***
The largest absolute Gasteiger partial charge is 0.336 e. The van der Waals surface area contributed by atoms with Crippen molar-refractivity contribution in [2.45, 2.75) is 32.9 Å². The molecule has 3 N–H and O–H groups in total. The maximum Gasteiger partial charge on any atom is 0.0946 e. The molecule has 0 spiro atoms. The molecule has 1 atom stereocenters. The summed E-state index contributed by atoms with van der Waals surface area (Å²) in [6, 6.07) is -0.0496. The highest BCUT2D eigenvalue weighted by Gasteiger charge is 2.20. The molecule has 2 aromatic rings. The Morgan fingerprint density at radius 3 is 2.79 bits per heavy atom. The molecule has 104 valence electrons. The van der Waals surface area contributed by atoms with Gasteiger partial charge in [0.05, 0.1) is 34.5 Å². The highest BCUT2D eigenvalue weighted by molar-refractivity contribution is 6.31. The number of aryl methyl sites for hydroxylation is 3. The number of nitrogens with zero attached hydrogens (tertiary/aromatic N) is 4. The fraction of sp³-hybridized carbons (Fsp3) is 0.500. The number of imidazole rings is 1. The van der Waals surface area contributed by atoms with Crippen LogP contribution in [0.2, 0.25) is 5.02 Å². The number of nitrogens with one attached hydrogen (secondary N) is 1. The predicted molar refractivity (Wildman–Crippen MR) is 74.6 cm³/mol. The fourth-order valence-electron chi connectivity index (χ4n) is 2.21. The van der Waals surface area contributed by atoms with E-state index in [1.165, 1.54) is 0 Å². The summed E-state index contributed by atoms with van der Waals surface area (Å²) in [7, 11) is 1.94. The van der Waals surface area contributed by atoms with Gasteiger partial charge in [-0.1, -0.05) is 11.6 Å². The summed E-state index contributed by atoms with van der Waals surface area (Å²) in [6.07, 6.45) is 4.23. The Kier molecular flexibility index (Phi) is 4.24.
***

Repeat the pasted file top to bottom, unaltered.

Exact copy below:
The largest absolute Gasteiger partial charge is 0.336 e. The van der Waals surface area contributed by atoms with Crippen molar-refractivity contribution in [2.45, 2.75) is 32.9 Å². The molecule has 3 N–H and O–H groups in total. The maximum Gasteiger partial charge on any atom is 0.0946 e. The molecule has 0 spiro atoms. The molecule has 1 atom stereocenters. The summed E-state index contributed by atoms with van der Waals surface area (Å²) in [6, 6.07) is -0.0496. The highest BCUT2D eigenvalue weighted by Gasteiger charge is 2.20. The molecule has 2 aromatic rings. The Morgan fingerprint density at radius 3 is 2.79 bits per heavy atom. The molecule has 104 valence electrons. The van der Waals surface area contributed by atoms with Gasteiger partial charge in [0.05, 0.1) is 34.5 Å². The highest BCUT2D eigenvalue weighted by molar-refractivity contribution is 6.31. The number of aryl methyl sites for hydroxylation is 3. The number of nitrogens with zero attached hydrogens (tertiary/aromatic N) is 4. The fraction of sp³-hybridized carbons (Fsp3) is 0.500. The number of imidazole rings is 1. The van der Waals surface area contributed by atoms with Crippen LogP contribution in [0.2, 0.25) is 5.02 Å². The number of nitrogens with one attached hydrogen (secondary N) is 1. The predicted molar refractivity (Wildman–Crippen MR) is 74.6 cm³/mol. The fourth-order valence-electron chi connectivity index (χ4n) is 2.21. The van der Waals surface area contributed by atoms with E-state index in [1.165, 1.54) is 0 Å². The summed E-state index contributed by atoms with van der Waals surface area (Å²) in [7, 11) is 1.94. The van der Waals surface area contributed by atoms with Gasteiger partial charge in [-0.1, -0.05) is 11.6 Å². The summed E-state index contributed by atoms with van der Waals surface area (Å²) in [6.07, 6.45) is 4.23. The Kier molecular flexibility index (Phi) is 4.24.